Rona Ramon speaks at The Jerusalem Post conference.
(photo credit: MARC ISRAEL SELLEM/THE JERUSALEM POST)
Rona Ramon, who died of cancer on Monday at the age of 54, was an exceptional person. The tragic deaths of her astronaut husband and pilot son, Ilan and Asaf Ramon, propelled her to establish the Ramon Foundation, promoting academic excellence and leadership among Israeli youth and working tirelessly to honor their legacy – which is now also her own.
Ramon was born in Kiryat Ono to Turkish immigrants Gila and Yisrael, who survive her, and after serving as a paramedic in the army, she earned her bachelor’s degree in physical education at the Wingate Institute. She later worked as a sports instructor and holistic therapist and became an eloquent advocate for the advancement of Israeli youth. She married Ilan Ramon in 1986, and they had four children, Asaf, Yiftah, Tal and Noa. Col. Ilan Ramon, a former IAF pilot who took part in the bombing of Iraq’s Osirak nuclear reactor in 1981, perished in 2003 at the age of 48 when Space Shuttle Columbia disintegrated while reentering earth. Lt. Asaf Ramon, who wanted to be a fighter pilot like his father, was killed in 2009 at the age of 21 when his F-16 jet crashed during a military exercise.
After Asaf’s death, Rona Ramon decided that she had to do something meaningful to preserve their memories. In 2010, she established the Ramon Foundation, not only in response to a personal need to honor her loved ones, but also in the hope of meeting a national need to educate youth in the spirit of Ilan and Asaf. The Ramon Foundation sponsors space and aviation programs for youth and provides scholarships to worthy candidates. Ramon’s aim was to inspire and motivate young Israelis to strive for academic excellence and encourage them to pursue their dreams.
Since then, the Ramon Foundation has become an extraordinary engine of change, and today is Israel’s primary vehicle in promoting space education. It operates educational programs in schools across the country, promoting leadership development and education in Space and STEM (science, technology, engineering and math) fields.Rona Ramon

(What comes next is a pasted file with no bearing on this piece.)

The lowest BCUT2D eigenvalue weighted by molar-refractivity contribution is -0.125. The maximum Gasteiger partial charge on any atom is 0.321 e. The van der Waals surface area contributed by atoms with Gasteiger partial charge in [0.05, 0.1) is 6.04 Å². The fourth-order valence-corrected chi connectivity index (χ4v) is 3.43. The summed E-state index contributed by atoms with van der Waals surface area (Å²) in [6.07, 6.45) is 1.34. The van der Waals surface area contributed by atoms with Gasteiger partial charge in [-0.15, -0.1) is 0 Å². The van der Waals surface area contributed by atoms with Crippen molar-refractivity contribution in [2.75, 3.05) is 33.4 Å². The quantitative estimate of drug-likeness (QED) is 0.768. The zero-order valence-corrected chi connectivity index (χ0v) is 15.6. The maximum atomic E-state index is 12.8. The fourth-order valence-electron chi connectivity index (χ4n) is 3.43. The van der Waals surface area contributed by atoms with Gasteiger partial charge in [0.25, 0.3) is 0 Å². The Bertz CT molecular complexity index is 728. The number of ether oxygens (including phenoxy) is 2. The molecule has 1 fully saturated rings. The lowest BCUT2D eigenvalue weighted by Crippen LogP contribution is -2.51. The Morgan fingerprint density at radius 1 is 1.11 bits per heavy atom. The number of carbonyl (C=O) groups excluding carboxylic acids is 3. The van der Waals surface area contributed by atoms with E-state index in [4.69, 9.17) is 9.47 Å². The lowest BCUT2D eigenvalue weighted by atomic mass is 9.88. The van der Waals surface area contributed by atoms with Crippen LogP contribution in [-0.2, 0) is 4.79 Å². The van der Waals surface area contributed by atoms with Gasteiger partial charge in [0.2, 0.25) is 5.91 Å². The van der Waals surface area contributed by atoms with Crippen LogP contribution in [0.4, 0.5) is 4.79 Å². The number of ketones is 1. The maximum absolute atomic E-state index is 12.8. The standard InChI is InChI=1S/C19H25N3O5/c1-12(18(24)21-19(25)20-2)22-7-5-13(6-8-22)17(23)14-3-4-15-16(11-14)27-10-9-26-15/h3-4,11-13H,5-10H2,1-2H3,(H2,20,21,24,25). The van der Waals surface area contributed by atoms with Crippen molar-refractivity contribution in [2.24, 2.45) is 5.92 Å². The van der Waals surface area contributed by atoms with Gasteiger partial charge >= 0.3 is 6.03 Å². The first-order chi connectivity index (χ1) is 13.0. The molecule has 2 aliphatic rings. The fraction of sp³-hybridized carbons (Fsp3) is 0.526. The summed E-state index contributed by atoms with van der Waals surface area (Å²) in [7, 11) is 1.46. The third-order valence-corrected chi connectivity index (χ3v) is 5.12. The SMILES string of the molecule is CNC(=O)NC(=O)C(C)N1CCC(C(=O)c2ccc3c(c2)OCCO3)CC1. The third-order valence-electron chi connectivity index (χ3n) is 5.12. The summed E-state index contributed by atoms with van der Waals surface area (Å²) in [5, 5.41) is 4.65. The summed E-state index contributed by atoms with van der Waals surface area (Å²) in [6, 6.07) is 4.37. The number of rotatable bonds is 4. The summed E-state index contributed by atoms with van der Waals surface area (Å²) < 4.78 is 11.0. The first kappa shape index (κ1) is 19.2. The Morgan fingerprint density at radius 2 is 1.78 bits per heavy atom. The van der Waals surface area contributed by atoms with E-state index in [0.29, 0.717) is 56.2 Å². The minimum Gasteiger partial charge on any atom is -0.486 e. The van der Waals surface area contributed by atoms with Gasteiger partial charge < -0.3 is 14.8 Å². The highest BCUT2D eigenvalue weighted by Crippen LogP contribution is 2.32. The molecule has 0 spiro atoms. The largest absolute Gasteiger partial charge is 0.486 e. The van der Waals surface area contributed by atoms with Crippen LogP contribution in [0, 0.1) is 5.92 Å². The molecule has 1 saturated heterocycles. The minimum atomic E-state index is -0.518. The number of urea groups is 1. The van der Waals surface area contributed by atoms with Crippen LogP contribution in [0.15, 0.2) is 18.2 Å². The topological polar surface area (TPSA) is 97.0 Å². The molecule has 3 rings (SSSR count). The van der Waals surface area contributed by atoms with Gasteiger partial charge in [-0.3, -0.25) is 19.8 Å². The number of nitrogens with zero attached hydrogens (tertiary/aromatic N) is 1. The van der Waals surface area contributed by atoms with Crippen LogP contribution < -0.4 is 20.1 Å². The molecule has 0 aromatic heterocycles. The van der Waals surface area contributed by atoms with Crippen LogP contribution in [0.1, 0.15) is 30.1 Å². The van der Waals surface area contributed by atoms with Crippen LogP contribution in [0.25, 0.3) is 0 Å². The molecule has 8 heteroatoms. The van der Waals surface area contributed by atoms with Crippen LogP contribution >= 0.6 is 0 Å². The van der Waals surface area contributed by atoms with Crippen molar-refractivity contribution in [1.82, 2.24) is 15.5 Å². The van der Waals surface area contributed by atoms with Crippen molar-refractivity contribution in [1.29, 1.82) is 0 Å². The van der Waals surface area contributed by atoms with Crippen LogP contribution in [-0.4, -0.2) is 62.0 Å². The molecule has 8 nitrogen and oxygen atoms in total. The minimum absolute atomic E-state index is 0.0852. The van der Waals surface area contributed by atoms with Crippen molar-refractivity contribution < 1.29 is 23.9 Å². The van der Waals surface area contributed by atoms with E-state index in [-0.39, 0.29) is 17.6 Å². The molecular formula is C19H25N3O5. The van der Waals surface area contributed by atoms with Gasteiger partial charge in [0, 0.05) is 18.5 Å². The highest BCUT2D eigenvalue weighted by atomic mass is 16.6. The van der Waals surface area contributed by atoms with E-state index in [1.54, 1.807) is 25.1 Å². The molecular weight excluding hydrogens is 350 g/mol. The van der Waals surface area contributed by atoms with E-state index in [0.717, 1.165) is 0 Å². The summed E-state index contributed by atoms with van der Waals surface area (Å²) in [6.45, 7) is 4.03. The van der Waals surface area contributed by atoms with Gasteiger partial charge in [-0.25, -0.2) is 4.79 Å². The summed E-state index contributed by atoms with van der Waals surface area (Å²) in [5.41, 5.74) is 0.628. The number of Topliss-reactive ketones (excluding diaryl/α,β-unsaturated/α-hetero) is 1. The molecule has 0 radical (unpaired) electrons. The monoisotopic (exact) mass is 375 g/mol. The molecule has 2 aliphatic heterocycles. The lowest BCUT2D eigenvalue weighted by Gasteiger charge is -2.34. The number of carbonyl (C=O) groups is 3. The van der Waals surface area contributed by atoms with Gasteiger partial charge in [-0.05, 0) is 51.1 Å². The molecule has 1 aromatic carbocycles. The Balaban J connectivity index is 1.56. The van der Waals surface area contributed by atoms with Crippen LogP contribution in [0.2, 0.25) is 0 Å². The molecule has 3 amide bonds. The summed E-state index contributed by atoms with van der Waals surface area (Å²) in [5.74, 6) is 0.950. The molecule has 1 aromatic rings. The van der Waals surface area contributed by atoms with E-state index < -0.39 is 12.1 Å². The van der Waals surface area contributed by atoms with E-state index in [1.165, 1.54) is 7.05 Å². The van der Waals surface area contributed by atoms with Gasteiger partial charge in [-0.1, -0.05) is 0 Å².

was also the driving force behind the annual Ilan Ramon International Space Conference hosted by the Israel Space Agency together with the Israel Air Force. As such, she played a vital role in promoting SpaceIL’s Lunar Launcher, which is due to send a spacecraft to the moon in April 2019.
In July, she participated in an inaugural ceremony at the Ilan and Asaf Ramon Airport in the Timna Valley, thanking the authorities for the honor of naming it in memory of her husband and son.The Jerusalem Post
presented Rona Ramon with an honorary award for being “a woman of valor” at its second annual conference in New York in 2013. In an interview with the Post, Ramon said, “I always say that one of the biggest compliments I ever got was when my son said that [my children] were blessed to grow up in a place that encouraged them to fulfill their dreams, no matter what their dreams were, and I wanted to take that sentence and try to pass it on to as many kids as I can.” She summed up her life’s philosophy with words from Nietzsche: “He who has a why to live can bear almost anything.”
In 2016, Rona Ramon was chosen to light a beacon at Israel’s 68th Independence Day celebration in recognition of her great work at the Ramon Foundation. “If [the] reality had been different, it would have been Ilan, not me, who creates all these miracles,” she said ahead of the ceremony. She lit the torch “in honor of my loved ones, Ilan and Asaf, who are a candle and a beacon for the realization of my vision.”
President Reuven Rivlin expressed the feeling of all Israelis when he said, “Ilan and Asaf touched the skies and Rona touched our hearts.” Rona Ramon was a beacon of light and a source of inspiration who possessed the courage and strength to make her own unique impact on Israel and beyond. May her memory be a blessing.
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